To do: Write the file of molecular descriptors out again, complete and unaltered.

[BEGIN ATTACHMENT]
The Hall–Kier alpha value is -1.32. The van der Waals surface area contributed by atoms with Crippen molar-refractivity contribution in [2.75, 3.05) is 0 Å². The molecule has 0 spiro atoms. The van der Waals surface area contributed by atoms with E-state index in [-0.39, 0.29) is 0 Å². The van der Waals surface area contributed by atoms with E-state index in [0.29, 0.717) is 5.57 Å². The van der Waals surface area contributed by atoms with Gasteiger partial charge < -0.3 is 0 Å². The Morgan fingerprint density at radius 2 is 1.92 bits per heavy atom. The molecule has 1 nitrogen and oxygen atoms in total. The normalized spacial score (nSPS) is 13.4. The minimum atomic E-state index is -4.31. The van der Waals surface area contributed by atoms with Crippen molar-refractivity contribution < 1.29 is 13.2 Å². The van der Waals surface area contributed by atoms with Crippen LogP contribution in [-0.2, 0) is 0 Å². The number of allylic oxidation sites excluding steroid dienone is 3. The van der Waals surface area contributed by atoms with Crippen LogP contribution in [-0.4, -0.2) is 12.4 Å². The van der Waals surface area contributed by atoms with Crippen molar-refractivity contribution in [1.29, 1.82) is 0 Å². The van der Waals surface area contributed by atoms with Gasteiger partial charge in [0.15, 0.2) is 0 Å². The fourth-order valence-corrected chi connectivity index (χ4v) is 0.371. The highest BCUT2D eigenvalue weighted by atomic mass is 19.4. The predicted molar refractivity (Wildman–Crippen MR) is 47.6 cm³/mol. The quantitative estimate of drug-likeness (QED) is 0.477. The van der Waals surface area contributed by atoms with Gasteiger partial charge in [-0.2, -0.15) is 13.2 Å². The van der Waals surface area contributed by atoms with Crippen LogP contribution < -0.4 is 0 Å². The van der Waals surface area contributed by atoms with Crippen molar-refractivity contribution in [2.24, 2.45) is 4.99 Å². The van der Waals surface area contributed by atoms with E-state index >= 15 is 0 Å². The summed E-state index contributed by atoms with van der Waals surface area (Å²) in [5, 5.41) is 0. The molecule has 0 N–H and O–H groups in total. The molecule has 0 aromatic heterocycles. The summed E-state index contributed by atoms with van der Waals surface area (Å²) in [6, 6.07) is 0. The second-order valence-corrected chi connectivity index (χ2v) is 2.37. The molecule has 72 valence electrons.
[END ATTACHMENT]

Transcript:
The Hall–Kier alpha value is -1.32. The van der Waals surface area contributed by atoms with Crippen molar-refractivity contribution in [2.75, 3.05) is 0 Å². The molecule has 0 spiro atoms. The van der Waals surface area contributed by atoms with E-state index in [-0.39, 0.29) is 0 Å². The van der Waals surface area contributed by atoms with E-state index in [0.29, 0.717) is 5.57 Å². The van der Waals surface area contributed by atoms with Gasteiger partial charge < -0.3 is 0 Å². The Morgan fingerprint density at radius 2 is 1.92 bits per heavy atom. The molecule has 1 nitrogen and oxygen atoms in total. The normalized spacial score (nSPS) is 13.4. The minimum atomic E-state index is -4.31. The van der Waals surface area contributed by atoms with Crippen molar-refractivity contribution < 1.29 is 13.2 Å². The van der Waals surface area contributed by atoms with Crippen LogP contribution in [-0.2, 0) is 0 Å². The number of allylic oxidation sites excluding steroid dienone is 3. The van der Waals surface area contributed by atoms with Crippen LogP contribution in [-0.4, -0.2) is 12.4 Å². The van der Waals surface area contributed by atoms with Crippen molar-refractivity contribution in [1.29, 1.82) is 0 Å². The van der Waals surface area contributed by atoms with Gasteiger partial charge in [0.15, 0.2) is 0 Å². The fourth-order valence-corrected chi connectivity index (χ4v) is 0.371. The highest BCUT2D eigenvalue weighted by atomic mass is 19.4. The predicted molar refractivity (Wildman–Crippen MR) is 47.6 cm³/mol. The quantitative estimate of drug-likeness (QED) is 0.477. The van der Waals surface area contributed by atoms with Gasteiger partial charge in [-0.2, -0.15) is 13.2 Å². The van der Waals surface area contributed by atoms with Crippen LogP contribution < -0.4 is 0 Å². The van der Waals surface area contributed by atoms with Crippen molar-refractivity contribution in [2.24, 2.45) is 4.99 Å². The van der Waals surface area contributed by atoms with E-state index >= 15 is 0 Å². The summed E-state index contributed by atoms with van der Waals surface area (Å²) in [5, 5.41) is 0. The molecule has 0 N–H and O–H groups in total. The molecule has 0 aromatic heterocycles. The summed E-state index contributed by atoms with van der Waals surface area (Å²) in [6, 6.07) is 0. The second-order valence-corrected chi connectivity index (χ2v) is 2.37. The molecule has 72 valence electrons.